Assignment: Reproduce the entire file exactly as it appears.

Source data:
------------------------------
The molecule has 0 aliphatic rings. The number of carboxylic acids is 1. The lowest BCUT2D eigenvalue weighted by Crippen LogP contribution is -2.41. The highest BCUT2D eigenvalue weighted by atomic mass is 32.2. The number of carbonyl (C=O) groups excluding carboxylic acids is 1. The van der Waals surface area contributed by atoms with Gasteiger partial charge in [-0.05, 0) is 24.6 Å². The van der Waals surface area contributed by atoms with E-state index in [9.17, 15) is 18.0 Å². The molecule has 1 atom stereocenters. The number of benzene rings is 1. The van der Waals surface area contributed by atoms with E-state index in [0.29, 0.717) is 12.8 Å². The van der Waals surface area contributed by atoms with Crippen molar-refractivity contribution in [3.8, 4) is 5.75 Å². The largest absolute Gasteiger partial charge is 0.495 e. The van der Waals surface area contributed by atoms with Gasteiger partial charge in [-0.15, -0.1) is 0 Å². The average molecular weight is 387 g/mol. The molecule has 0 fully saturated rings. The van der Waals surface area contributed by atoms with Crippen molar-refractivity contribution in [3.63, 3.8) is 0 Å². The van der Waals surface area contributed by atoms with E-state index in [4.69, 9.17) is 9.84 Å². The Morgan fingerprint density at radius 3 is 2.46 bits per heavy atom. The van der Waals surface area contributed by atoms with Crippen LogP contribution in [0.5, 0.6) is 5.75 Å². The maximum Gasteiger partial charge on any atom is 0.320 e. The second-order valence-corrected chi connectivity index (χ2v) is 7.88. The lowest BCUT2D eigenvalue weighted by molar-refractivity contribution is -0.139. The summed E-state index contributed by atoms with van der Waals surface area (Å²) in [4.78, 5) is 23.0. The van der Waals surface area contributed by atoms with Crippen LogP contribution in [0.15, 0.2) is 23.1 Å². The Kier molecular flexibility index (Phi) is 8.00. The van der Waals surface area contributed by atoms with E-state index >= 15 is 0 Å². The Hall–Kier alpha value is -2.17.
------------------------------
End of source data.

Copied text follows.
The molecule has 0 aliphatic rings. The number of carboxylic acids is 1. The lowest BCUT2D eigenvalue weighted by Crippen LogP contribution is -2.41. The highest BCUT2D eigenvalue weighted by atomic mass is 32.2. The number of carbonyl (C=O) groups excluding carboxylic acids is 1. The van der Waals surface area contributed by atoms with Gasteiger partial charge in [-0.05, 0) is 24.6 Å². The van der Waals surface area contributed by atoms with E-state index in [9.17, 15) is 18.0 Å². The molecule has 1 atom stereocenters. The number of benzene rings is 1. The van der Waals surface area contributed by atoms with E-state index in [0.29, 0.717) is 12.8 Å². The van der Waals surface area contributed by atoms with Crippen molar-refractivity contribution in [3.8, 4) is 5.75 Å². The largest absolute Gasteiger partial charge is 0.495 e. The van der Waals surface area contributed by atoms with Gasteiger partial charge in [-0.15, -0.1) is 0 Å². The average molecular weight is 387 g/mol. The molecule has 0 fully saturated rings. The van der Waals surface area contributed by atoms with Crippen molar-refractivity contribution in [3.63, 3.8) is 0 Å². The van der Waals surface area contributed by atoms with E-state index in [4.69, 9.17) is 9.84 Å². The Morgan fingerprint density at radius 3 is 2.46 bits per heavy atom. The van der Waals surface area contributed by atoms with Crippen LogP contribution in [0.5, 0.6) is 5.75 Å². The maximum Gasteiger partial charge on any atom is 0.320 e. The second-order valence-corrected chi connectivity index (χ2v) is 7.88. The lowest BCUT2D eigenvalue weighted by molar-refractivity contribution is -0.139. The summed E-state index contributed by atoms with van der Waals surface area (Å²) in [4.78, 5) is 23.0. The van der Waals surface area contributed by atoms with Crippen LogP contribution in [0.15, 0.2) is 23.1 Å². The Kier molecular flexibility index (Phi) is 8.00. The van der Waals surface area contributed by atoms with E-state index >= 15 is 0 Å². The Hall–Kier alpha value is -2.17.